An Altrusian "maghetti," a kind of divining rod for locating time doors.

From "Album," a time-door.  Lots of mist in Altrusia.

An Altrusia Pylon catches the attention of Grumpy, The T-Rex.


The beating heart of the Land of the Lost/Altrusia.

A more advanced Altrusian matrix table? Mysterious tech from "The Musician."

More Altrusian architecture; from "After Shock."

Altrusia's repository of Knowlwedge: The Library of the Skulls.

An Altrusian Matrix-table (interior Pylon).

An "ancient" Altrusian guardian.

An Altrusian spirit dwells inside a Pylon ("The Possession").

The Altrusian city before the fall of civilization.


  1. How the remakes failed to match up or improve on the original is astonishing, considering the Saturday morning "reboot" (on ABC) and the movie (less said of which, the better) had the money and talent to give it a go!

    Can you imagine what the results would've been if the property had been handled by Hanna-Barbera or Filmation?

  2. Grayson6:57 PM

    Growing up in the 90's I don't remember watching the 1970s version of LOTL but do recall the 1991 series. Even so, I likely did watch at least a couple of episodes. I didn't know David Gerrold was involved! This would be something cool to watch with my little brother. And the production design does look interesting!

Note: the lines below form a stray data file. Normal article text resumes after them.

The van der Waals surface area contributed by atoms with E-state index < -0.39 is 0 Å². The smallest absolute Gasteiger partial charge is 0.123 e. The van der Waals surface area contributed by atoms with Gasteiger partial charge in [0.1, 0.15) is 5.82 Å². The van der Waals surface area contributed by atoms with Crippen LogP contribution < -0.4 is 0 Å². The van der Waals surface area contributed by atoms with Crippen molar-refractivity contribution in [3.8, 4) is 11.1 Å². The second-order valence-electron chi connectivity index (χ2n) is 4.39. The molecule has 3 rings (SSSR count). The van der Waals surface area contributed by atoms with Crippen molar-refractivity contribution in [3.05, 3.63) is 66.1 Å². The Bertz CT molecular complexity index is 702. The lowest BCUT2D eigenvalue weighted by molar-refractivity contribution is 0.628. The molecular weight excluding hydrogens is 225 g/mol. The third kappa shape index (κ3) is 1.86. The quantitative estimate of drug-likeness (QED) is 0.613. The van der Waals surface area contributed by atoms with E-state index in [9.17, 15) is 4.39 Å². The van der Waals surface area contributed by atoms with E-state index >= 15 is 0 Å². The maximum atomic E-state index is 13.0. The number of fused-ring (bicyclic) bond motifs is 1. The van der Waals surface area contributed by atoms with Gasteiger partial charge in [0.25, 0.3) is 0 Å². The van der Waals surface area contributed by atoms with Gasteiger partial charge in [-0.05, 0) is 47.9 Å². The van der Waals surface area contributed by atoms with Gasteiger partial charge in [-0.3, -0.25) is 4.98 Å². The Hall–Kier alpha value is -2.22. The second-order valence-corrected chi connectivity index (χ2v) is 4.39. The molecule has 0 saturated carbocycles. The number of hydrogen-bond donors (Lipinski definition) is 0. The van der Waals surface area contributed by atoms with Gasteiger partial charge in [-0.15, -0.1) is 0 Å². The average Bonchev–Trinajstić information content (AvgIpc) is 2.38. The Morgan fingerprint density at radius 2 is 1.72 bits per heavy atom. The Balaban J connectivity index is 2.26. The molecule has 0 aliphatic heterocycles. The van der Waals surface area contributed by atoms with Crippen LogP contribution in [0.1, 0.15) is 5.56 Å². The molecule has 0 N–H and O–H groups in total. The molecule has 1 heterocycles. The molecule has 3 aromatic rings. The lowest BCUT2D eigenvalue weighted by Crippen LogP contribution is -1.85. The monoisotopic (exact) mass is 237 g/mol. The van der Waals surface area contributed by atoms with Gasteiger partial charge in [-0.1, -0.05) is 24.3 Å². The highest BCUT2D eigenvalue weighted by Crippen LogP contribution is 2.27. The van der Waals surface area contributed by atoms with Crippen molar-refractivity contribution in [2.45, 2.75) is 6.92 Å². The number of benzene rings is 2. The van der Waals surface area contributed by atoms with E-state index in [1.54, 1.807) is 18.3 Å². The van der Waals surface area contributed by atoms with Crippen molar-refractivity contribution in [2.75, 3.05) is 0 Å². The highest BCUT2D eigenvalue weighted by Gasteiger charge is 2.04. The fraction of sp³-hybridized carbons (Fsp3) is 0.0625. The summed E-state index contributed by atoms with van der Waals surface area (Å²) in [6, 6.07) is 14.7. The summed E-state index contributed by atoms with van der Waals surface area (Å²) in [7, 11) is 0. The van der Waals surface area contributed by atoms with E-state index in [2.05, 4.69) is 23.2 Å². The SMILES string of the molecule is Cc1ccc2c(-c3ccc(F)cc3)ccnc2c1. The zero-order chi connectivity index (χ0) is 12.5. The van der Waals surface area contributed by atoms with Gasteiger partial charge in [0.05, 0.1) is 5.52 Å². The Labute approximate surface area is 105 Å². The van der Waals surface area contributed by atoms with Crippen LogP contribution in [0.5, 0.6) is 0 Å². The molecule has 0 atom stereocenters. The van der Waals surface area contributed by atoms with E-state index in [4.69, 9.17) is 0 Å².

3. Anonymous5:20 AM

    I am a HUGE Krofft fan, and I did know of it's Star Trek ties. Alot of people only remember Land of the Lost for it's dinosaurs and Chaka and forget the sci fi side of the show. The show had some great sci fi writers such as Norman Spinrad (The Doomsday Machine, Star Trek), Larry Niven( Star Trek: The Animated Series), Dorothy Fontana aka J. Michael Bingham or Michael Richards (Star Trek TOS, TNG, The Animated Series and DSN), and Theodore Sturgeon (The Synthetic Man, More than Human). It was truly a sci fi show at it's core and not just another whacky Sid and Marty Krofft creation like Lidsville or Puf n Stuff. I didn't really get that from the 90's remake of the show. I didn't see the movie version, which I believe was all comedy, now if it had been more of a hard core sci fi flik, I probably would have watched it by now.
    Dreaded Dreams